ENRON'S SECOND HOME
Enron utilized tax loopholes in Caymans haven
Enron utilized tax loopholes in Caymans haven
GEORGE TOWN, Grand Cayman - This island, where scoundrels from Blackbeard to cocaine cowboys have landed looking to launder lucre, was Enron's second home.
The Houston-based energy giant, like thousands of other corporations, set up subsidiaries in Grand Cayman. But while fellow Fortune 500 companies such as Philip Morris and BellSouth created one subsidiary each, Enron set up nearly 700.
Enron also found a tax-free laboratory in the British colony in the Caribbean for testing some unorthodox accounting practices through partnerships formed there. Those partnerships eventually helped bring down the company.
Lawyers on the three Cayman Islands about 500 miles south of Miami said they were concerned about conflicts inherent in the partnerships, which were billed as independent from Enron but managed by the energy company's chief financial officer.
Cayman attorneys said they sought proof that Enron's board approved the partnerships and traveled to Houston several times to meet with Enron officials, including Vinson & Elkins, Enron's outside law firm.
The response: The board's on board. The Cayman attorneys said they were told that U.S. laws and accounting standards were being met.
Locals said the regulatory failure was in Washington, not in George Town, the capital of Grand Cayman.
"Our assessment is, this is largely a U.S.-based issue," said Debra Drummond, the government's assistant financial secretary.
Enron landed in the Caymans during the 1980s, when locals acknowledge that cash pouches and see-no-evil banking weren't unknown.
The notorious Bank of Credit and Commerce International, BCCI, used the Caymans to launder drug money. During the 1990s, an institution named Guardian Bank was revealed as a front for tax evaders.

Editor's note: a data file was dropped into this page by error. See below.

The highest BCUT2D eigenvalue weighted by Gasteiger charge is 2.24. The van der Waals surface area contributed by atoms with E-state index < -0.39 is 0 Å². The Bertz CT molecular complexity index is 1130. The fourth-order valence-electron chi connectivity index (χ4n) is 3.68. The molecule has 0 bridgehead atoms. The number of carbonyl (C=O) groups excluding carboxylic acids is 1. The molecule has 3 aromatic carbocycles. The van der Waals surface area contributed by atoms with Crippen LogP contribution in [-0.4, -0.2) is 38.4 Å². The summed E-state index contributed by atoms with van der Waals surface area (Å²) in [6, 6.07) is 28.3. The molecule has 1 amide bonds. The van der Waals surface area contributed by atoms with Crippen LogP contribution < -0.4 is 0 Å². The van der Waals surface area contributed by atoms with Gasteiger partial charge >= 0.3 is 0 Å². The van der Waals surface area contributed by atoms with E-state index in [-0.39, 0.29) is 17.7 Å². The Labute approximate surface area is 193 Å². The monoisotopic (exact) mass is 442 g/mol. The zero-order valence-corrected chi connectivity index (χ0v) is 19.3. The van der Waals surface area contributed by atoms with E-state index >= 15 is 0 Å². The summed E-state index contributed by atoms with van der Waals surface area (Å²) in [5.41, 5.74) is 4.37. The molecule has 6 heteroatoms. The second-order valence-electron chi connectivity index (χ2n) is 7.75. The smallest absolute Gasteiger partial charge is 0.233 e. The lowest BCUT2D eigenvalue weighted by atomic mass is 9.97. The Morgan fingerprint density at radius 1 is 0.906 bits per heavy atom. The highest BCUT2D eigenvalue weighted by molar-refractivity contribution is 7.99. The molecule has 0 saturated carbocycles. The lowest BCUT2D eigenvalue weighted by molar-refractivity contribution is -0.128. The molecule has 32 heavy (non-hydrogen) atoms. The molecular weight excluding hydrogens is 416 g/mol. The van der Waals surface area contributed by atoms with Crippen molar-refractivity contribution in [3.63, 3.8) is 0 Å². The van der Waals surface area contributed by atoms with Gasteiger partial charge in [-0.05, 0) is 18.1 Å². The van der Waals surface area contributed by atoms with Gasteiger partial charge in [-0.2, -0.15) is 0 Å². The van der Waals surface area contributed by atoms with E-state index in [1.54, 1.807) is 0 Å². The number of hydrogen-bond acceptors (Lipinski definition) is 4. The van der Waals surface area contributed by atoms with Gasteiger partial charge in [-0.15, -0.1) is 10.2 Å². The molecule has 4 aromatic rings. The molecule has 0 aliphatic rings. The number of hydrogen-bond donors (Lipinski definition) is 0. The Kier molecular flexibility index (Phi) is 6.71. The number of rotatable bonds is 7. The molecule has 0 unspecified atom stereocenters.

The islands' banking secrecy laws also helped to attract $800 billion in deposits, making it the world's fifth-largest financial center. The financial industry continues to have its critics but has lately won plaudits for fighting economic crimes.
Enron avoided paying federal income taxes for several years during the '90s thanks partly to its offshore subsidiaries, according to a study by the watchdog group Citizens for Tax Justice. But the company was never enmeshed in scandal in the Caymans until last fall.
"They were our biggest client," said Bruce Putterill, an attorney with Hunter & Hunter, one of the islands' most prestigious law firms. Setting up subsidiaries is Hunter & Hunter's leading business.
Enron's subsidiaries ranged from South American water companies to Asian power firms. The units are registered in the Caymans but don't have local operations, employees or offices.
Putterill said his firm still works for Enron and is negotiating the sale of Enron's interest in a power plant in India.
His firm did nothing wrong or even secretive, he added; all the subsidiaries are listed in Enron's annual report.
U.S. firms such as General Motors, BellSouth and Philip Morris are among those that incorporate units in the Caymans, drawn primarily by the freedom from taxes. Legend says that British King George III rewarded the Caymans with permanent status as a tax haven after locals saved victims of a shipwreck during the late 1700s.
The Caymans also offers freedom from U.S. government oversight and regulation, as well as a financial services system that caters to businesses, with 600 banks and innumerable investment houses.
Putterill said his trips to Enron's Houston headquarters were part of his routine checks on its business practices. He declined to elaborate on the discussions, citing attorney-client privilege.
At some point, Putterill said, he suspected that Enron's subsidiaries weren't doing well. "Over the last two years they've actually been selling assets," he said.
In 1999, about the time Enron's Cayman units began selling assets, company representatives approached another George Town law firm.